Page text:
Do you feel as if your hearing aid batteries are not keeping a charge as long as they should? Here are some unexpected reasons that could occur.What is the average period of time that your hearing aid batteries should stay charged? The ordinary hearing aid battery should last between 3 and 7 days. That’s a very wide range. As a matter of fact, it’s so wide that it probably can’t help you predict what should be happening with your hearing aid. Things could suddenly get quiet when you’re trying to hear the cashier at the grocery store after 4 days of battery power. Or perhaps on day 5, you’re having an enjoyable conversation with friends when you suddenly feel very alone because you can’t hear what anyone is saying. Sometimes the batteries don’t even make that 3 day mark. Like when you’re watching TV on day 2 and all of a sudden you can’t hear the show your watching. It’s more than a little inconvenient. You’re missing out on life because you don’t know how much battery power is left in your hearing aids. If your hearing aid batteries are dying too quickly, there are several likely culprits.
Moisture Can Deplete a Battery
There aren’t many species that produce moisture through their skin but humans do. We do it to cool off. It’s the body’s way of ridding the blood of toxins and sodium. Moreover, you may live in a rainy or humid climate where things are even more moist. This additional moisture can clog the air vent in your device, making it less reliable. It can even drain the battery directly by interacting with the chemicals which generate electricity. You can prevent moisture-related battery drainage with these measures:
- if your storing them for a few days or more, take the batteries out
- Don’t keep your hearing aids in the bathroom, kitchen or other moist conditions
- Obtain a dehumidifier for your hearing aids
- Open the battery door before storing the hearing aids
Advanced Hearing Aid Features Can Deplete Batteries
You get a much better hearing aid now than you did even 10 years ago. But if you’re not keeping your eye on them, these advanced features can cause faster battery drain. You can still use your favorite features. But remember, you will have to change the battery sooner if you are streaming music from your phone all day. Your battery can be depleted by any of the advanced functions, like Bluetooth, multichannel, noise cancellation, and tinnitus relief.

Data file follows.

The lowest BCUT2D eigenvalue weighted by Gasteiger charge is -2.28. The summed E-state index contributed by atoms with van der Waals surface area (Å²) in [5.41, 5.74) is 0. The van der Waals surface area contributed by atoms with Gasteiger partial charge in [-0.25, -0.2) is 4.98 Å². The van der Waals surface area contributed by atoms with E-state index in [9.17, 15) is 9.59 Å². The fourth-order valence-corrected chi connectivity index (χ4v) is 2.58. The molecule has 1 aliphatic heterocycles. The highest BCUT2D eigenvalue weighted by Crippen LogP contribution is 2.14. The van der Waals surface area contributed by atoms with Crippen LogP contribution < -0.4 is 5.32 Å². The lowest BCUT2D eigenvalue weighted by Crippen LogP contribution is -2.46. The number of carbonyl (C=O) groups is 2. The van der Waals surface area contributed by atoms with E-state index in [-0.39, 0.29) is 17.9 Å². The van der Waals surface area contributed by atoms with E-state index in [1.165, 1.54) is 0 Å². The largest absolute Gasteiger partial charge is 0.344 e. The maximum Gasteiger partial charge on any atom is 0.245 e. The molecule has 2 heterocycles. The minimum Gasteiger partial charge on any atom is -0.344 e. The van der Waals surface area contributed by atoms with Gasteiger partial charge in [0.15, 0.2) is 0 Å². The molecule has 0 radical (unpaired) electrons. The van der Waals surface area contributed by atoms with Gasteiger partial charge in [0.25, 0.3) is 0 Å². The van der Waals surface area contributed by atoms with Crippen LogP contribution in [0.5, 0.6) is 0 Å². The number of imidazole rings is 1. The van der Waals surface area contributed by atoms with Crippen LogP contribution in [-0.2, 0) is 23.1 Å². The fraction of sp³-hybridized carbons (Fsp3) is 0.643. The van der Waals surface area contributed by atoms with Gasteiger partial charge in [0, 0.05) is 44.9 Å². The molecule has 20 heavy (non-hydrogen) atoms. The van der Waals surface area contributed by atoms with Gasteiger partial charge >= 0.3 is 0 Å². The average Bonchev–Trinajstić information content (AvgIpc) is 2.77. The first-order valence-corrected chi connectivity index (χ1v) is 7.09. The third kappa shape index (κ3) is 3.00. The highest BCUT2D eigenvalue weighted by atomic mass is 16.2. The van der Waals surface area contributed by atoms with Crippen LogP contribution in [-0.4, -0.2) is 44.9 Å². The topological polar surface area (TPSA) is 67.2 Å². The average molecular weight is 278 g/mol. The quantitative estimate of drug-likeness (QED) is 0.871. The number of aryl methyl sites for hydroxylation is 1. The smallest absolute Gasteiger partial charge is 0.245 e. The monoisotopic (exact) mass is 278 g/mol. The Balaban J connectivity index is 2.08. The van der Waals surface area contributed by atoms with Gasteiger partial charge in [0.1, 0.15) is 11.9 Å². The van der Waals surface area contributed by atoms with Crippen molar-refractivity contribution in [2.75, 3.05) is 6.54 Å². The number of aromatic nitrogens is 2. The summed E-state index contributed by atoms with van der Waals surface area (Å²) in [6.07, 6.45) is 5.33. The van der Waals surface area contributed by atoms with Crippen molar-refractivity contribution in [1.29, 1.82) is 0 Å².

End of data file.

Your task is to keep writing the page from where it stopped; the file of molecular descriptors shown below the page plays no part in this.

Altitude Changes Can Affect Batteries Too
Your batteries can be sapped out if you go from low to high altitudes specifically if they are already low on juice. When skiing, flying or climbing always takes some spare batteries.
Maybe The Batteries Aren’t Really Low
Some hearing aids let you know when the battery is running low. These warnings are, under normal circumstances, a “heads up”. It doesn’t mean you have a dead battery. Additionally, the charge can occasionally drop temporarily due to environmental or altitude changes and that can activate a false low battery warning. In order to stop the alarm, take the batteries out, and then put them back in. The battery may last a few more hours or even days.
Improper Handling of Batteries
You should not take out the little tab from the battery until you’re ready to use it. Always wash your hands before touching your hearing aids or batteries to protect against getting dirt or hand oil on them. Hearing aid batteries should never be frozen. It doesn’t extend their life as it might with other types of batteries. Basic handling mistakes such as these can cause hearing aid batteries to drain more quickly.
Purchasing a Year’s Supply of Batteries Isn’t a Good Idea
When you can afford to do it, buying in bulk can be a smart idea. But the last few batteries in the pack most likely won’t have full power. Try to stick with a 6-month supply or less unless you’re okay with wasting a few.
Buying Hearing Aid Batteries on The Web
Buying from the web can be a good thing. There are some really good deals out in cyberspace. But some batteries that are available online are being sold by less honest individuals and are close to their expiration date. Or worse, it has already passed. So you need to be careful.
Both alkaline (AA, AAA, etc.) and zinc hearing aid batteries have a date they will expire. You wouldn’t buy milk without checking the expiration. You need to use the same amount of care with batteries. If you’re going to get the most out of your pack, make sure the date is well in the future. It’s probably a good idea to message the vendor if you don’t see an expiration date or even better, come see us for your battery needs. Make sure you know and trust the seller.
Now You Can Get Rechargeable Hearing Aids
There are a number of reasons that hearing batteries might drain quickly. But you can get more life out of your batteries by taking some precautions. If you’re in the market for a new pair of hearing aids, you might decide on a rechargeable model. If you charge them while you sleep, you get a full day of hearing the next day. The rechargeable batteries only need to be changed every few years.